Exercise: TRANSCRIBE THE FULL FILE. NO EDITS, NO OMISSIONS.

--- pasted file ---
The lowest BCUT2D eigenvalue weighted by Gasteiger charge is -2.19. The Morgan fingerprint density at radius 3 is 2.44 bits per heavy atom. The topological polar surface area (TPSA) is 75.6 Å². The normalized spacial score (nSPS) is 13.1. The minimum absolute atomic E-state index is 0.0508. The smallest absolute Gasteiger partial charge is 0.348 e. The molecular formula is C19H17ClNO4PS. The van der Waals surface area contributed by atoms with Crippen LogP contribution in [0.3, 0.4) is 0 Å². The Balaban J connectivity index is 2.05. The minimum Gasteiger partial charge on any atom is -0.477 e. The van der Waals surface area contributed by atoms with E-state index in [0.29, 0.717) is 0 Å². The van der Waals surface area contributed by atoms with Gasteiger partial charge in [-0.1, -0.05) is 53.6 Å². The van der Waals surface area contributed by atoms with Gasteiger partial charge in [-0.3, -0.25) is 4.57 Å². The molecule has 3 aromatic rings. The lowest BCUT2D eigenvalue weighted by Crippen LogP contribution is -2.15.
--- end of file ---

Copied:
The lowest BCUT2D eigenvalue weighted by Gasteiger charge is -2.19. The Morgan fingerprint density at radius 3 is 2.44 bits per heavy atom. The topological polar surface area (TPSA) is 75.6 Å². The normalized spacial score (nSPS) is 13.1. The minimum absolute atomic E-state index is 0.0508. The smallest absolute Gasteiger partial charge is 0.348 e. The molecular formula is C19H17ClNO4PS. The van der Waals surface area contributed by atoms with Crippen LogP contribution in [0.3, 0.4) is 0 Å². The Balaban J connectivity index is 2.05. The minimum Gasteiger partial charge on any atom is -0.477 e. The van der Waals surface area contributed by atoms with E-state index in [0.29, 0.717) is 0 Å². The van der Waals surface area contributed by atoms with Gasteiger partial charge in [-0.1, -0.05) is 53.6 Å². The van der Waals surface area contributed by atoms with Gasteiger partial charge in [-0.3, -0.25) is 4.57 Å². The molecule has 3 aromatic rings. The lowest BCUT2D eigenvalue weighted by Crippen LogP contribution is -2.15.